Research continues momentum in expenditures, awards

Nebraska Innovation Greenhouse
May 20, 2020

Lincoln, Neb. —The University of Nebraska–Lincoln achieved $317 million in total research expenditures for the 2019 fiscal year, representing a 2.8% increase from the previous year and marking a ninth consecutive year of increased growth.

Total research expenditures reflect the amount invested annually on research and development activities, and are considered a key indicator of growth and research quality. During the past decade, Nebraska has achieved a 26% increase in total research expenditures, with a goal to approach $450 million by 2025. Funding sources are internal and external to the university.

In fiscal year 2019, which ended June 30, also was marked by a boost in externally sponsored awards. Those awards increased 2.5% to $271 million during the fiscal year, with research awards increasing 14% to $165 million. Of that, federal research awards accounted for nearly $130 million, a 20.5% increase from the previous year and 55% more than the past decade.

Bob Wilhelm, vice chancellor for research and economic development, said Nebraska’s award growth can be attributed to researchers pursuing complex, high-profile projects that draw upon university strengths. Proposal submissions also increased, indicating significant investments in time and effort from scholars and the Office of Research and Economic Development.

“Nebraska’s strong reputation for conducting high-quality, groundbreaking research is helping us successfully compete for external awards,” Wilhelm said. “Expenditures and awards are important metrics to measure, but the real success is that our faculty are earning the support to help solve real-world problems and do the work that will have the greatest impact on society.”

Nebraska received the following major grants and research contracts in FY 2019:

  • $11.85 million from NIH to create the Rural Drug Addiction Center, a Center for Biomedical Research Excellence focused on understanding and addressing drug addiction in the rural Midwest.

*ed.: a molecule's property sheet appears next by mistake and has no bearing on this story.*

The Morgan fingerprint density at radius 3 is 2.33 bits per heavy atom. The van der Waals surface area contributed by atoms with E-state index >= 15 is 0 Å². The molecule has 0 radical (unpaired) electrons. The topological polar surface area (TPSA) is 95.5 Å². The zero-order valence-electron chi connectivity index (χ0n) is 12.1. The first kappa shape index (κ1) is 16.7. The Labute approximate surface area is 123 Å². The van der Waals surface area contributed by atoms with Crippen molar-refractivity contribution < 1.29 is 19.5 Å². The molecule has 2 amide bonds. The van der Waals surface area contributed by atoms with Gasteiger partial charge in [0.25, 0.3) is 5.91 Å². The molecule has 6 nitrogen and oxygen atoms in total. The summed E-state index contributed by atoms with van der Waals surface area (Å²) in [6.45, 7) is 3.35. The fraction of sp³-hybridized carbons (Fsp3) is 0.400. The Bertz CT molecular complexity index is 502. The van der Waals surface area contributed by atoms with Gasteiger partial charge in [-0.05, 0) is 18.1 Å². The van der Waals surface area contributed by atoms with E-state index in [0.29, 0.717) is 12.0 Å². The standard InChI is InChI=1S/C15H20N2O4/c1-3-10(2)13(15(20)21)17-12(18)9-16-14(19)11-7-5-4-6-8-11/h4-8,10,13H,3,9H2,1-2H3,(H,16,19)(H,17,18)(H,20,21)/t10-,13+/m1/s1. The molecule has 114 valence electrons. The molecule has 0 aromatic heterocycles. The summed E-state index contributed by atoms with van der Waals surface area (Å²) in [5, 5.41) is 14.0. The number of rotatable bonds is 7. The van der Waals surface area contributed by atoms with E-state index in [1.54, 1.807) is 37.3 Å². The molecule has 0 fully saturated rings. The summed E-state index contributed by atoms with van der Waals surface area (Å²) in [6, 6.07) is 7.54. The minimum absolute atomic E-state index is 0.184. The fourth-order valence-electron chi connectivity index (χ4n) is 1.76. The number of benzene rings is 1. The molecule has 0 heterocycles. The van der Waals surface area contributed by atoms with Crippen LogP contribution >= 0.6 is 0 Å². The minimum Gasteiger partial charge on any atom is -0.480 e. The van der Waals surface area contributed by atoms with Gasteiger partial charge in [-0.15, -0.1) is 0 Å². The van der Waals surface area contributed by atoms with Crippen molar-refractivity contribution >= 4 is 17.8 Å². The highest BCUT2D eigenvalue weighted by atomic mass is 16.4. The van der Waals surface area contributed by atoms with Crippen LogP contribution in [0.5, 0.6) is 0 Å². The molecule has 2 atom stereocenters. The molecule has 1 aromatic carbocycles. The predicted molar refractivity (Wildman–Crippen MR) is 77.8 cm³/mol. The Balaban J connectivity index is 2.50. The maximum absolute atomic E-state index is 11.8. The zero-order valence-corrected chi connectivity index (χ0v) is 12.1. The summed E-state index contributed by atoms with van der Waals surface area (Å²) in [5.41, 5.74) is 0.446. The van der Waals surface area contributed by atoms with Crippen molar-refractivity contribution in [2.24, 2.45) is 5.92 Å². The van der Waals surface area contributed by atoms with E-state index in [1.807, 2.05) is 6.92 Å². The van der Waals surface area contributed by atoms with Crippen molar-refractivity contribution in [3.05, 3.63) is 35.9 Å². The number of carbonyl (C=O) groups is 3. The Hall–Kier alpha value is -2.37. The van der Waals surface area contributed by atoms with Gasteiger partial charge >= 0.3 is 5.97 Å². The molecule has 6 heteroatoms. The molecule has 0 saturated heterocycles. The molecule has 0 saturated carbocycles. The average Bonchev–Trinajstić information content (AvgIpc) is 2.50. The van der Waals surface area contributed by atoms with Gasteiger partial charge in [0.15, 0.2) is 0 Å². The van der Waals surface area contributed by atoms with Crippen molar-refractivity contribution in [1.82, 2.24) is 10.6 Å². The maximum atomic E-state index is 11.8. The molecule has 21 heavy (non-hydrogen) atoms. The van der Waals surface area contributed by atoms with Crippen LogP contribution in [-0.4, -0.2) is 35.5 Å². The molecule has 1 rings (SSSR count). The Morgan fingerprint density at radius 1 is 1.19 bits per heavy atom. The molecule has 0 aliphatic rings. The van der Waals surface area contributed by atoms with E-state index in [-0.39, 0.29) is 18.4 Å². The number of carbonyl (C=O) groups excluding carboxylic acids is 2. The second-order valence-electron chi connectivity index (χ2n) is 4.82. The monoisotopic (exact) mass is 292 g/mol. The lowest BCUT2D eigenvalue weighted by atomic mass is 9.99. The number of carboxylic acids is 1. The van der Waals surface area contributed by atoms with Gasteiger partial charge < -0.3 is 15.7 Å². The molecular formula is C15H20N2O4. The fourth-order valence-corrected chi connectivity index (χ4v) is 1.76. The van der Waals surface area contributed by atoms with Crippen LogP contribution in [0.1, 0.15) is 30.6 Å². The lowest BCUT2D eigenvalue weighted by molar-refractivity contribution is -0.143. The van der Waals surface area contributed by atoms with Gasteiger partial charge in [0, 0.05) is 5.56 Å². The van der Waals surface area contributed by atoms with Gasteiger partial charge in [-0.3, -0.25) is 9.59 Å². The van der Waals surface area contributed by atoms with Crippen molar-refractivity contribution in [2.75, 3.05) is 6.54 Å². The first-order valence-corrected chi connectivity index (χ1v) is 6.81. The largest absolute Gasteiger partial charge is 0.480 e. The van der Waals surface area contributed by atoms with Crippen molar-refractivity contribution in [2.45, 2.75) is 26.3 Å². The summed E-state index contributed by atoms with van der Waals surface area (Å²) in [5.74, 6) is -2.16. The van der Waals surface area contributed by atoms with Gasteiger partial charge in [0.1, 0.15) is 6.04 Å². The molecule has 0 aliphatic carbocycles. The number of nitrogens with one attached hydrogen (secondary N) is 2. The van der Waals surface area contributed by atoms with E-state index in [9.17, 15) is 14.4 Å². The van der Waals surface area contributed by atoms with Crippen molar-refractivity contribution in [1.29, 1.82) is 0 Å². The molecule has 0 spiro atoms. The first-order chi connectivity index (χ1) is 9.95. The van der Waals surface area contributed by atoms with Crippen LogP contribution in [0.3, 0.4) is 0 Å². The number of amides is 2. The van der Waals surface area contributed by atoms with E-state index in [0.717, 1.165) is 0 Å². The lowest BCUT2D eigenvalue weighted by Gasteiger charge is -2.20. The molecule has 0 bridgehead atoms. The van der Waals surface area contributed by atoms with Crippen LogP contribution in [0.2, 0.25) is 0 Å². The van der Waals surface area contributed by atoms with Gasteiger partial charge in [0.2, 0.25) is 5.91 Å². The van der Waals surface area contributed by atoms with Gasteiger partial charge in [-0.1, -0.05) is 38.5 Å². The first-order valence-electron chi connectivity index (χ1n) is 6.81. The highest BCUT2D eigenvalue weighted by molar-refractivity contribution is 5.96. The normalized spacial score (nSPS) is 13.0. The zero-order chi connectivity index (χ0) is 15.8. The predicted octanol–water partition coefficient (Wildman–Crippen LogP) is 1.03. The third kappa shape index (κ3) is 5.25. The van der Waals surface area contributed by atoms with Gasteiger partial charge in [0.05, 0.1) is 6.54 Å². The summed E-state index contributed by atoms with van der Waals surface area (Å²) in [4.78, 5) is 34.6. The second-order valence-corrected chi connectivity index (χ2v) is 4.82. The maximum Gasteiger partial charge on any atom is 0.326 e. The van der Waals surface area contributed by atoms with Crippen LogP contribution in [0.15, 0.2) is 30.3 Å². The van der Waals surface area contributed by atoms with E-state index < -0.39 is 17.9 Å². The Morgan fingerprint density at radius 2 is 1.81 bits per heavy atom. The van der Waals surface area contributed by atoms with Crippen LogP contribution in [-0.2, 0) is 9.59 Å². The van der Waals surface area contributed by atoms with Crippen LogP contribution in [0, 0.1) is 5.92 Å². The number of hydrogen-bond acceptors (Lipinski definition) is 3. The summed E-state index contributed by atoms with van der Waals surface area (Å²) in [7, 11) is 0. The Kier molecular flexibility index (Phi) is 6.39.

• $4.2 million from the Norwegian Ministry of Foreign Affairs to develop solutions for closing the yield gap among oil palm plantations.

  • $3.6 million from DHHS-Substance Abuse and Mental Health Services Administration for a five-year suicide prevention project.

  • $3.3 million from the U.S. Department of Education-Institute of Education Sciences for testing the effectiveness of a program aimed at promoting positive learning environments and academic achievement in Nebraska.

  • $3 million from DHHS-National Institute of Drug Abuse to advance understanding on how injection drug use affects the biomarkers of disease progression in HIV-positive patients.

  • $2.4 million from DHHS-National Institute of Diabetes and Digestive and Kidney Diseases to study the link between executive control during childhood and later health behaviors and weight among adolescents.

  • $2.2 million from DHHS-National Cancer Institute to identify the immune responses that can protect against the herpes virus commonly associated with Kaposi’s sarcoma, a type of cancer that is prevalent among HIV-positive populations in sub-Saharan Africa.

  • $2.2 million from the U.S. Department of Agriculture-National Institute of Food and Agriculture for the North Central Extension Risk Management Education Center, aimed at helping agricultural producers from a 12-state region make operational decisions in a volatile, evolving environment.

  • $2 million from the National Science Foundation to create AIR@NE. The goal of Adapt, Implement and Research at Nebraska is to implement an evidence-based K-8 computer science curriculum in school districts across Nebraska.

by Ashley Washburn | Research and Economic Development

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